From the Anash.org Inbox: Nittel Nacht this years falls on the date that the Rebbe said to start preparing for Yud Shvat. Isn’t that a contradiction? Perhaps there is a deeper lesson to be learned.
By Yankel B.
Today is Yud-Beis Teves.
On this day, in 5747 (1987) — after seven days of Didan Notzach celebrations — the Rebbe said the famous Sicha about beginning thirty days of preparation for Yud Shevat, by learning and getting tested every ten days, etc.
Ironically, tonight is known as “Nittel,” a night on which we are strictly cautious not to study any Torah (see Hayom Yom 17 Teves)!
Upon closer inspection, however, there may be a unique lesson hidden here.
Let’s go back a bit.
In 5750 (1989), the Rebbe spoke at length about not Chas Veshalom wasting time on Nittel and how the Rebbe Rashab used the time to play chess. The Rebbe spoke about the benefits chess brings in learning Torah and serving Hashem.
The Rebbe continued that we must all emulate the Rebbe Rashab by spending our time wisely on this night.
Then the Rebbe added: “We should use the time to picture in our minds the face of the Baal Hamaaseh, and thus increase our Ahavah and Yirah. We should think about how he acted, in order to follow the path he taught us.”
According to one version, when saying to picture the Rebbe Rashab, the Rebbe actually added the words: “Or his son, or his grandson” (i.e., the Frierdiker Rebbe and the Rebbe).
Now, back to this year.
Nittel this year coincides with the day when we begin our preparations for Yud Shevat, the anniversary of Kabolas HaNesius.
Obviously, it’s no coincidence. The Rebbe taught us that there’s no such thing.
On the contrary, we might call it a unique Hashgacha Pratis indicating an important lesson, namely: Seeing and thinking about the Rebbe is the best Yesod with which to begin the Hachanos of learning.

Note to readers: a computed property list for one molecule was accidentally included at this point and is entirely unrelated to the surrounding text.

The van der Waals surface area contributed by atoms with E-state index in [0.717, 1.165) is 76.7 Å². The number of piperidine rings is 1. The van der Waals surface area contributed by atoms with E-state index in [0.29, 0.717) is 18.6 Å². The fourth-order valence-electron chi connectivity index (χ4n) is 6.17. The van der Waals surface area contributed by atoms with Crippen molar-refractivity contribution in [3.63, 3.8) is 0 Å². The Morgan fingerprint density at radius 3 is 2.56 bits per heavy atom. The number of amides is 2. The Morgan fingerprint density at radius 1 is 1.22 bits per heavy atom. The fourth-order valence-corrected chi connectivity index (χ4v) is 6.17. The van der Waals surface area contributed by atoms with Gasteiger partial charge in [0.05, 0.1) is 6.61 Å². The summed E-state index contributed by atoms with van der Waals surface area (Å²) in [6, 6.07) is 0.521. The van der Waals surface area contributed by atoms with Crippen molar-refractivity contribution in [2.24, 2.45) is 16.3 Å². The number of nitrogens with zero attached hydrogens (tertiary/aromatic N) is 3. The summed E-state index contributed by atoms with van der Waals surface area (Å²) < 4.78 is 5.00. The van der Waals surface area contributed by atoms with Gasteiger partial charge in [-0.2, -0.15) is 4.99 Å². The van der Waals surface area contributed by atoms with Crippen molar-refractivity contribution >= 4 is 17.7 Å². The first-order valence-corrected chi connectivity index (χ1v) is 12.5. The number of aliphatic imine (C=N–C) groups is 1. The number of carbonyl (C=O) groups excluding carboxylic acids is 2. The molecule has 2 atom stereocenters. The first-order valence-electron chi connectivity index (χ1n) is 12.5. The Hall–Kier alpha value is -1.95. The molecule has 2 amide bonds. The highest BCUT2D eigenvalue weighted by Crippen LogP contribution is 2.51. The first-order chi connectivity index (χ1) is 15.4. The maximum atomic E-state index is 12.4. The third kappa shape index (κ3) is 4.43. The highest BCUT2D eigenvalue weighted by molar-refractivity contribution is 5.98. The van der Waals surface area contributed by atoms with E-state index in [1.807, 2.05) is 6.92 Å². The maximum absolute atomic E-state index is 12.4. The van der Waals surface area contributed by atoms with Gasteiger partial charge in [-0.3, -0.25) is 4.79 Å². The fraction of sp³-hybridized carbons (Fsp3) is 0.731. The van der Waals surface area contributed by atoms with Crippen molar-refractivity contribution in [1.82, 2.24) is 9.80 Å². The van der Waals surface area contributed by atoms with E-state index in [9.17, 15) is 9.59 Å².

As explained in Tanya — and Chassidus in general — when you learn Torah you can get distracted by the intricate details and lose sight of the bigger picture, the dimension beyond the pages.
Therefore, before you begin learning, you must think about the Giver of the Torah. You must know that at this very moment that you read the words, Hashem is saying them with you, just like at Har Sinai.
Similarly, with regard to the reason we first say שמע and then והי’ אם שמוע, the Chachamim tell us it’s “so that one should first accept upon himself the yoke of Malchus Shamayim, and afterward accept the yoke of the Mitzvos.”
In other words, you can’t just do the technical part without being aware of the foundation and the purpose.
Learning the Rebbe’s Torah and doing the Rebbe’s Horaos must be preceded and permeated with an awareness of the Rebbe.
We must consciously think about the Rebbe and our Hiskashrus to him. As the Rebbe writes in the famous letter of Gimmel Tammuz 5710 (1950), that we must each meditate deeply on the fact that the Rebbe is our head, our source of energy and our connection to Hashem.
Once we see this goal (Hiskashrus) clearly in our minds, we can actualize it and internalize it the way the Rebbe wants (namely, learning his Torah and fulfilling his instructions).
Now, going back for a second to ציור פני הרב (picturing the Rebbe Rashab’s holy face). The Rebbe said that this applies whether you saw him, or only saw a photograph.
The Rebbe mentioned that the Rebbe Rashab was very particular (and succeeded) that he should never be photographed, and only towards the end of his life did he agree to be photographed, for government documents, and thus we merited to have a picture of him.
The Rebbe said that perhaps the reason is, so that we can be מצייר פני הרב.
Today, we are privileged to have hundreds of thousands of pictures of the Rebbe and thousands of hours of video – more than ever before.
Let’s spend our time wisely tonight (and every night).
May we be Zoche to see the Rebbe פנים בפנים this very moment!!!